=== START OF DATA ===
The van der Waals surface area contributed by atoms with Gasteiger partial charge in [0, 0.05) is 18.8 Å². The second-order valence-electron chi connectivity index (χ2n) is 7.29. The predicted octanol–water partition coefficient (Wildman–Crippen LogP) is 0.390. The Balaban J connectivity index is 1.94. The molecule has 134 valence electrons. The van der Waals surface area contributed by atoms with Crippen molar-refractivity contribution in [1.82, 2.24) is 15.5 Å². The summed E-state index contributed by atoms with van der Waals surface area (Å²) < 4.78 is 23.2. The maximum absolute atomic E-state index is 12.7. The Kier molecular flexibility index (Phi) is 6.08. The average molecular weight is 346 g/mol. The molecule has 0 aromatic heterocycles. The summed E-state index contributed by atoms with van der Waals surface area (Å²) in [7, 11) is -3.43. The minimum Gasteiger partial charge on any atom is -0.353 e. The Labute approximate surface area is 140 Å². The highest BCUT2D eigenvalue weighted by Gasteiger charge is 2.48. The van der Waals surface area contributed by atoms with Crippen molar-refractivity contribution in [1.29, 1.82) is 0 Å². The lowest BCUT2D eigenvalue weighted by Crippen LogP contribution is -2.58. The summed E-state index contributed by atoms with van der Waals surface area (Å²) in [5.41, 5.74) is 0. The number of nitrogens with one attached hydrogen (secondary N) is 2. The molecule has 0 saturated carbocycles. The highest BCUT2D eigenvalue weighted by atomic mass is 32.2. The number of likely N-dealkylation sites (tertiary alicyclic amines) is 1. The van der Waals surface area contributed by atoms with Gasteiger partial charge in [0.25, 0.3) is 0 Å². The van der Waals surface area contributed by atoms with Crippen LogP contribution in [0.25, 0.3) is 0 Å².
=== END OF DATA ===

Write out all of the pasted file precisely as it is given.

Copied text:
The van der Waals surface area contributed by atoms with Gasteiger partial charge in [0, 0.05) is 18.8 Å². The second-order valence-electron chi connectivity index (χ2n) is 7.29. The predicted octanol–water partition coefficient (Wildman–Crippen LogP) is 0.390. The Balaban J connectivity index is 1.94. The molecule has 134 valence electrons. The van der Waals surface area contributed by atoms with Crippen molar-refractivity contribution in [1.82, 2.24) is 15.5 Å². The summed E-state index contributed by atoms with van der Waals surface area (Å²) < 4.78 is 23.2. The maximum absolute atomic E-state index is 12.7. The Kier molecular flexibility index (Phi) is 6.08. The average molecular weight is 346 g/mol. The molecule has 0 aromatic heterocycles. The summed E-state index contributed by atoms with van der Waals surface area (Å²) in [7, 11) is -3.43. The minimum Gasteiger partial charge on any atom is -0.353 e. The Labute approximate surface area is 140 Å². The highest BCUT2D eigenvalue weighted by Gasteiger charge is 2.48. The van der Waals surface area contributed by atoms with Crippen molar-refractivity contribution in [1.29, 1.82) is 0 Å². The lowest BCUT2D eigenvalue weighted by Crippen LogP contribution is -2.58. The summed E-state index contributed by atoms with van der Waals surface area (Å²) in [5.41, 5.74) is 0. The number of nitrogens with one attached hydrogen (secondary N) is 2. The molecule has 0 saturated carbocycles. The highest BCUT2D eigenvalue weighted by atomic mass is 32.2. The number of likely N-dealkylation sites (tertiary alicyclic amines) is 1. The van der Waals surface area contributed by atoms with Gasteiger partial charge in [0.25, 0.3) is 0 Å². The van der Waals surface area contributed by atoms with Crippen LogP contribution in [0.25, 0.3) is 0 Å².